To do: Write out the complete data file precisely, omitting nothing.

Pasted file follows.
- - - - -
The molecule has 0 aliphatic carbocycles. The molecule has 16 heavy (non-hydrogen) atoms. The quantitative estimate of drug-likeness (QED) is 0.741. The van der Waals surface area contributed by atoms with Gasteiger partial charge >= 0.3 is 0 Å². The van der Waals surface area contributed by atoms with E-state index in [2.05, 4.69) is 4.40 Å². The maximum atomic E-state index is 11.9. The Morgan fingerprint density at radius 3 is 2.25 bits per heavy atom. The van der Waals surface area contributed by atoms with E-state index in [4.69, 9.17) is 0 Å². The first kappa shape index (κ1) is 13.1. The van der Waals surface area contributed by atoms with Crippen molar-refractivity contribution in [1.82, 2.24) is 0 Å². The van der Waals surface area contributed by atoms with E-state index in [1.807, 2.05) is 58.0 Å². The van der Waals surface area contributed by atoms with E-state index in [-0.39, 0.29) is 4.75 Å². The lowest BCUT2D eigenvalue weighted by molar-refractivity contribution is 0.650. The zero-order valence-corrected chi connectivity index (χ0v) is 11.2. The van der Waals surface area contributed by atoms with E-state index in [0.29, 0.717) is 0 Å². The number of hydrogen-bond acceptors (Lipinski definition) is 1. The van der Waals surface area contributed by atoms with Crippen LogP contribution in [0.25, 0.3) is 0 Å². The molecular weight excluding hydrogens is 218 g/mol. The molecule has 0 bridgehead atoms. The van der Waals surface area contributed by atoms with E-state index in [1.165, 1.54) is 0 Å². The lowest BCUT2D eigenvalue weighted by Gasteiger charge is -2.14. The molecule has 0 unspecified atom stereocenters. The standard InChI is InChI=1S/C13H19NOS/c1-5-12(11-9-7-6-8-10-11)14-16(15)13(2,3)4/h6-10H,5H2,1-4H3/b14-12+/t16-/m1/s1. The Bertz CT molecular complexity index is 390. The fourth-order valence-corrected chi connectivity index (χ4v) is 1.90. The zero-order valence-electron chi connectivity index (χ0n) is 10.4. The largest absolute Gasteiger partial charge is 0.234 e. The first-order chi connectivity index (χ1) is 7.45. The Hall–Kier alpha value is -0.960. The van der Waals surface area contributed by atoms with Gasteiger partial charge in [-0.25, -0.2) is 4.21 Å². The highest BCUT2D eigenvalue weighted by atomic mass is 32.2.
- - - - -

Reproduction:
The molecule has 0 aliphatic carbocycles. The molecule has 16 heavy (non-hydrogen) atoms. The quantitative estimate of drug-likeness (QED) is 0.741. The van der Waals surface area contributed by atoms with Gasteiger partial charge >= 0.3 is 0 Å². The van der Waals surface area contributed by atoms with E-state index in [2.05, 4.69) is 4.40 Å². The maximum atomic E-state index is 11.9. The Morgan fingerprint density at radius 3 is 2.25 bits per heavy atom. The van der Waals surface area contributed by atoms with E-state index in [4.69, 9.17) is 0 Å². The first kappa shape index (κ1) is 13.1. The van der Waals surface area contributed by atoms with Crippen molar-refractivity contribution in [1.82, 2.24) is 0 Å². The van der Waals surface area contributed by atoms with E-state index in [1.807, 2.05) is 58.0 Å². The van der Waals surface area contributed by atoms with E-state index in [-0.39, 0.29) is 4.75 Å². The lowest BCUT2D eigenvalue weighted by molar-refractivity contribution is 0.650. The zero-order valence-corrected chi connectivity index (χ0v) is 11.2. The van der Waals surface area contributed by atoms with E-state index in [0.29, 0.717) is 0 Å². The number of hydrogen-bond acceptors (Lipinski definition) is 1. The van der Waals surface area contributed by atoms with Crippen LogP contribution in [0.25, 0.3) is 0 Å². The molecular weight excluding hydrogens is 218 g/mol. The molecule has 0 bridgehead atoms. The van der Waals surface area contributed by atoms with E-state index in [1.165, 1.54) is 0 Å². The lowest BCUT2D eigenvalue weighted by Gasteiger charge is -2.14. The molecule has 0 unspecified atom stereocenters. The standard InChI is InChI=1S/C13H19NOS/c1-5-12(11-9-7-6-8-10-11)14-16(15)13(2,3)4/h6-10H,5H2,1-4H3/b14-12+/t16-/m1/s1. The Bertz CT molecular complexity index is 390. The fourth-order valence-corrected chi connectivity index (χ4v) is 1.90. The zero-order valence-electron chi connectivity index (χ0n) is 10.4. The largest absolute Gasteiger partial charge is 0.234 e. The first-order chi connectivity index (χ1) is 7.45. The Hall–Kier alpha value is -0.960. The van der Waals surface area contributed by atoms with Gasteiger partial charge in [-0.25, -0.2) is 4.21 Å². The highest BCUT2D eigenvalue weighted by atomic mass is 32.2.